Micah Lexier, All Numbers Are Equal (Perpetua), 2000. Aluminum with enamel paint, 122 x 712.5 x 2 cm overall. National Gallery of Canada, Ottawa © Micah Lexier Photo: NGC

Micah Lexier and the Art of Collecting Objects

There is a sense in which the objects with which we choose to surround ourselves are like little mirrors. Gathered ornaments, trinkets and tchotchkes reflect something of the interests, desires and values of their collector. As sociologist Jean Baudrillard stated in in his 1968 book The System of Objects: "For what you really collect is always yourself".

Toronto-based artist Micah Lexier is a prolific maker of curious and clever objects. Lexier is also an ardent collector of objects. He displays them regularly on his Instagram account – both the items of his creation, as well as the ones he has found. This March, he posted about a favourite piece in his holdings. It is a coin, which he has described "as close to a perfect object as I’ve ever seen.” So much of Lexier’s large œuvre has investigated objecthood – whether formally, conceptually, or materially – and the prospect of his “perfect object” feels like a key. We began a conversation by email to discuss the coin, and what it might tell us about him and about his art.    

Coin. Photo: Micah Lexier

NGC Magazine/Chris Hampton: You made an Instagram post not long ago about a coin that is among your favourite things you have collected. What makes this one so special to you?
Micah Lexier: It is an old, slightly worn coin that has the text “2 CENTIMETRES” minted on one side and “2 GRAMMES” minted on the other. It is, in fact, 2 cm in diameter, but I haven’t weighed it to confirm the weight because I don’t want to remove it from its original packaging. I bought it in the late 1990s, when I used to go to exonumia (non-currency coin) conventions in the midwestern USA. The conventions would be filled with table after table of dealers, and each of them had a “mavericks” tin or binder filled with all the weird/strange/unclassifiable tokens. I've found hundreds of amazing coins this way, but when I saw this token, I was beside myself. I had never seen one before, and I have never seen one since.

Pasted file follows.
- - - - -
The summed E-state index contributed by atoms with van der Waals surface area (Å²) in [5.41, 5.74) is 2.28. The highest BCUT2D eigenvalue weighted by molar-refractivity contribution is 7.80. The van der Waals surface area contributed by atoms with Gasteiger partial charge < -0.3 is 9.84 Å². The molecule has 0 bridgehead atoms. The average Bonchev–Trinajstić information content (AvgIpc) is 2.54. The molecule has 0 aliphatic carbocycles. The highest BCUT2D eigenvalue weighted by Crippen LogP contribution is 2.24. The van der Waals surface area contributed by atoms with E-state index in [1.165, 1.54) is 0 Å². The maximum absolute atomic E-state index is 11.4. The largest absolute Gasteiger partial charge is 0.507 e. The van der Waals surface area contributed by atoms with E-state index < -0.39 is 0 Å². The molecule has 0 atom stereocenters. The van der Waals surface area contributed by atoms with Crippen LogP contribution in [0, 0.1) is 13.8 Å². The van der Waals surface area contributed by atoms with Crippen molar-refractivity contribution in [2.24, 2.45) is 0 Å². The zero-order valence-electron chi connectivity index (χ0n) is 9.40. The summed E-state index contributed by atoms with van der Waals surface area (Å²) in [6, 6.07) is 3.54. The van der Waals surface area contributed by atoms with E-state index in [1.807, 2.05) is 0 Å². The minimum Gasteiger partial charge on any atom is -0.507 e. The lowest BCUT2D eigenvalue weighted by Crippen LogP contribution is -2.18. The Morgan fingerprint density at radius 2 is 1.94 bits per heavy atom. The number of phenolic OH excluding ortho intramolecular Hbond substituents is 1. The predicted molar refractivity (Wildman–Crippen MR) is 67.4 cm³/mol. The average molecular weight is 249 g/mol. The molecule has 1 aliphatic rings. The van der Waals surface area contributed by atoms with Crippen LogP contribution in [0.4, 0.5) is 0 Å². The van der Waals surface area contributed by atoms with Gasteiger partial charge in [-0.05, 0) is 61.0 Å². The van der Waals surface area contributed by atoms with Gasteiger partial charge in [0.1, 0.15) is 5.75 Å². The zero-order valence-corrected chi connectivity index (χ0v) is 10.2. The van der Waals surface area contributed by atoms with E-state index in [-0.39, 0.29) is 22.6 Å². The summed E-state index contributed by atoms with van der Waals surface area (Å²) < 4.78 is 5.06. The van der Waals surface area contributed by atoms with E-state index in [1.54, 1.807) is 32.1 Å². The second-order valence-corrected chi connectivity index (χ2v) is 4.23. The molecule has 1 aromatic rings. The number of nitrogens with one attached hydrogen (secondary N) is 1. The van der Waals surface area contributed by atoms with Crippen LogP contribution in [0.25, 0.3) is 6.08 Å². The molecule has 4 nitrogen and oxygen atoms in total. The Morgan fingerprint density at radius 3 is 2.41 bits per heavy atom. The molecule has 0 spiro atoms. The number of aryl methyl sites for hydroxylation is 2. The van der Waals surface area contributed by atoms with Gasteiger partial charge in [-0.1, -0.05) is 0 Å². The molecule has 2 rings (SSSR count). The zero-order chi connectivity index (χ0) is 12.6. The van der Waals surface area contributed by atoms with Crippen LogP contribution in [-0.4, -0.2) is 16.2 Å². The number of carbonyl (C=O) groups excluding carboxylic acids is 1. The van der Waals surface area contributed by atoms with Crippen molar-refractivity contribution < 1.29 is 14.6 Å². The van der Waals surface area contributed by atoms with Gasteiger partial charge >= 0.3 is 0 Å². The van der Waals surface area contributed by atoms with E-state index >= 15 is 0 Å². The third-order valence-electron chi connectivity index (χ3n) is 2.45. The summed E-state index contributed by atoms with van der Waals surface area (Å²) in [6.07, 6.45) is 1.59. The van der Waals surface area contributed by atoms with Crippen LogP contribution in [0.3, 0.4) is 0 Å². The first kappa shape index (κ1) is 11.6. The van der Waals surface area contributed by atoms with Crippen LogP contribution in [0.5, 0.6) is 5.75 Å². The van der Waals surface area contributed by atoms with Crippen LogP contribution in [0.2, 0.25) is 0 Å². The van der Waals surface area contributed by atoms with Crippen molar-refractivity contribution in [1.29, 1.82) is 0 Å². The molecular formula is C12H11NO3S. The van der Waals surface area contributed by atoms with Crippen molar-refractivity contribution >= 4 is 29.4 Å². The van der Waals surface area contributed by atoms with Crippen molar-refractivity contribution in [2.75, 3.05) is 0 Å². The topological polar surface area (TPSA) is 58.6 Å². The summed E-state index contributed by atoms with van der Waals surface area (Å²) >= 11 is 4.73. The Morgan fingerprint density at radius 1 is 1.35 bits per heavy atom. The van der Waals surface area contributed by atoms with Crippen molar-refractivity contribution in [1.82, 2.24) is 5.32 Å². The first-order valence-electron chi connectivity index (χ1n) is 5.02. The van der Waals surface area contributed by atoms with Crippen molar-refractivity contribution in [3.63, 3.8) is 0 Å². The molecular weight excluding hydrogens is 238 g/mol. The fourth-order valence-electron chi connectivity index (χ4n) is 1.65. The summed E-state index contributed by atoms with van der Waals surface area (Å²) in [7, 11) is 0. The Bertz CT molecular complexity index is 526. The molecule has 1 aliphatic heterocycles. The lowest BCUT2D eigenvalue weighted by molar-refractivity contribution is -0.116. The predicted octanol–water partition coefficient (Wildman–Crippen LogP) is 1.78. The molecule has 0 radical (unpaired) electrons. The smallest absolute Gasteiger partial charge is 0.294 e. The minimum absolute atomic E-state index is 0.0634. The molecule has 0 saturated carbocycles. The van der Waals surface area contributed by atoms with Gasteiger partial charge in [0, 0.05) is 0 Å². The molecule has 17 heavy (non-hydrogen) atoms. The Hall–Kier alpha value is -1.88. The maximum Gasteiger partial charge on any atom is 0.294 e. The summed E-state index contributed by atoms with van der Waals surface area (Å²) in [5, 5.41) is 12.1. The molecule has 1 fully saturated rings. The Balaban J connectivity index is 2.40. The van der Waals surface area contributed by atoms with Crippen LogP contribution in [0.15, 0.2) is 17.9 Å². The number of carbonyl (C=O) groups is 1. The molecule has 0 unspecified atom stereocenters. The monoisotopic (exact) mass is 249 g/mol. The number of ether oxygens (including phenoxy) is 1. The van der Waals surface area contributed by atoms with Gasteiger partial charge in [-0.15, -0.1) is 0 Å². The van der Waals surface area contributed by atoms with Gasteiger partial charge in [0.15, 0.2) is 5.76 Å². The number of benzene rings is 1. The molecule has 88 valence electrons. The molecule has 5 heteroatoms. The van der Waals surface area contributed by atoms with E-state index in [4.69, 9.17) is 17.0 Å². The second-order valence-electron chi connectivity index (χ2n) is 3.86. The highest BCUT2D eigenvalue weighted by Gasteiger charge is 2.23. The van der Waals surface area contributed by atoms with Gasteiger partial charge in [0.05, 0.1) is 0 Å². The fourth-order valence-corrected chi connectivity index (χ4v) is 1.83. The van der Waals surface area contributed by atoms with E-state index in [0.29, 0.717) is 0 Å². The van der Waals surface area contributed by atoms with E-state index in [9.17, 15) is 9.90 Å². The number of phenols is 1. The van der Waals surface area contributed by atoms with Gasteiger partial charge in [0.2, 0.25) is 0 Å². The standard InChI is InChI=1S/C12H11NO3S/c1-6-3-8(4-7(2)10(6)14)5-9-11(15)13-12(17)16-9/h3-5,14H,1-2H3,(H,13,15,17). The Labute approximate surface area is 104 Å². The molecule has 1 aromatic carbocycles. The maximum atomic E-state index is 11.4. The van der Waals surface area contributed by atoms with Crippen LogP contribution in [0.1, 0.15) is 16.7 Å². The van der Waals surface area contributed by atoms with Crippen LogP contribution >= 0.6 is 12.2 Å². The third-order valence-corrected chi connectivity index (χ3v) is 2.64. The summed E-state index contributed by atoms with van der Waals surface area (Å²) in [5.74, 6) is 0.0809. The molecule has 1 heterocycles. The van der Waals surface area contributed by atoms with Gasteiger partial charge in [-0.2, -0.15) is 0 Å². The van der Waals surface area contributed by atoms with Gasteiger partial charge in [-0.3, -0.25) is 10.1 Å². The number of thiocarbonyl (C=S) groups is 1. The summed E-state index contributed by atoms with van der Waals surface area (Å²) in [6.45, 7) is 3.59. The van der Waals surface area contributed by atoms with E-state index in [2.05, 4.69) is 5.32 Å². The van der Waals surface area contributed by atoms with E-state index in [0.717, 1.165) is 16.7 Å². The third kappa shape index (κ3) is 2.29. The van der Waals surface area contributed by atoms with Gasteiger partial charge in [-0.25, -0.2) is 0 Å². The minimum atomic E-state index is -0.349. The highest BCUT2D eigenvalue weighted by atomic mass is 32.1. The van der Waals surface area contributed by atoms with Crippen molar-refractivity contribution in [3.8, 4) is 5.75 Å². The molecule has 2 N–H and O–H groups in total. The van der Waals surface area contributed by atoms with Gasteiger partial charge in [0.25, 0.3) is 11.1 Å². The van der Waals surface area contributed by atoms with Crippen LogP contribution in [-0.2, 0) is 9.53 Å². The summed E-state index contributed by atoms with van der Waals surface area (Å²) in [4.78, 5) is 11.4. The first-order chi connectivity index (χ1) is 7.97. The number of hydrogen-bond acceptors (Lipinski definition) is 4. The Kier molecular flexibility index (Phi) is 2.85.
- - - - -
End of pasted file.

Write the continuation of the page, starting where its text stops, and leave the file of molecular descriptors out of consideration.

I consider it a very special object, as it has so many of the qualities I love in art and in objects. It is small, so one can hold it easily in one's hand, and it is made of metal, so it will last a long time. It's minted on two sides, so there is a built-in dichotomy, something that is a big part of my gallery practice. And it’s the perfect “multiple” – I can have this amazing object, but so, too, can others. What really intrigues me about this coin, however, is the mystery. Clearly it is a size and weight coin, but for what purpose? I kind of like not knowing. It keeps it alive for me.

 

You like the mystery rather than knowing an object's purpose? If you knew what it was used for, then it would become an object with a fixed history and use? You prefer this formally interesting anomaly. 
Exactly. I like not knowing. It allows me to see it more as an object than as a piece of information.

 

There is a strong connection in the type of formal play the coin represents and your art practice. Has the 2 cm/g coin influenced any of your work? Or does any of your work do something similar?
It's not so much that this coin influenced a specific work, as that it reminded me that others share my interests. It was a message from the past, received in the present. In a way, it was a validation of my interests. I have made a number of works about measurement, specifically increments of time, and I just loved the way this object resonated with my practice. The one thing this coin did was to remind me to keep things simple, super-simple in fact. And that is the bigger influence this object had on my practice: to remind me that one can say a lot with something very simple.

Micah Lexier, All Numbers Are Equal (Perpetua), 2000. Aluminum with enamel paint, 122 x 712.5 x 2 cm overall. National Gallery of Canada, Ottawa © Micah Lexier Photo: NGC

The coin, to me, shares a sensibility with a work of yours that actually lives in the National Gallery of Canada. All Numbers Are Equal (Perpetua) consists of a set of the numerals 1-9, quite large, cut from aluminum and finished in black enamel. Each number has a very different shape, but you have manipulated the sizes so they all have the same surface area. Do you see some similarities?
Definitely. That is a great observation, and one I did not make myself. For a long time I was making work that dealt with the dichotomy of equality and difference, and that is where All Numbers Are Equal (Perpetua) fits in. When you started the question, I just presumed that you were going to mention I Am the Coin, which was shown alongside All Numbers Are Equal (Perpetua). With its 20,000 custom-minted coins, it would be the obvious reference, but I much prefer the connection you made with All Numbers Are Equal (Perpetua).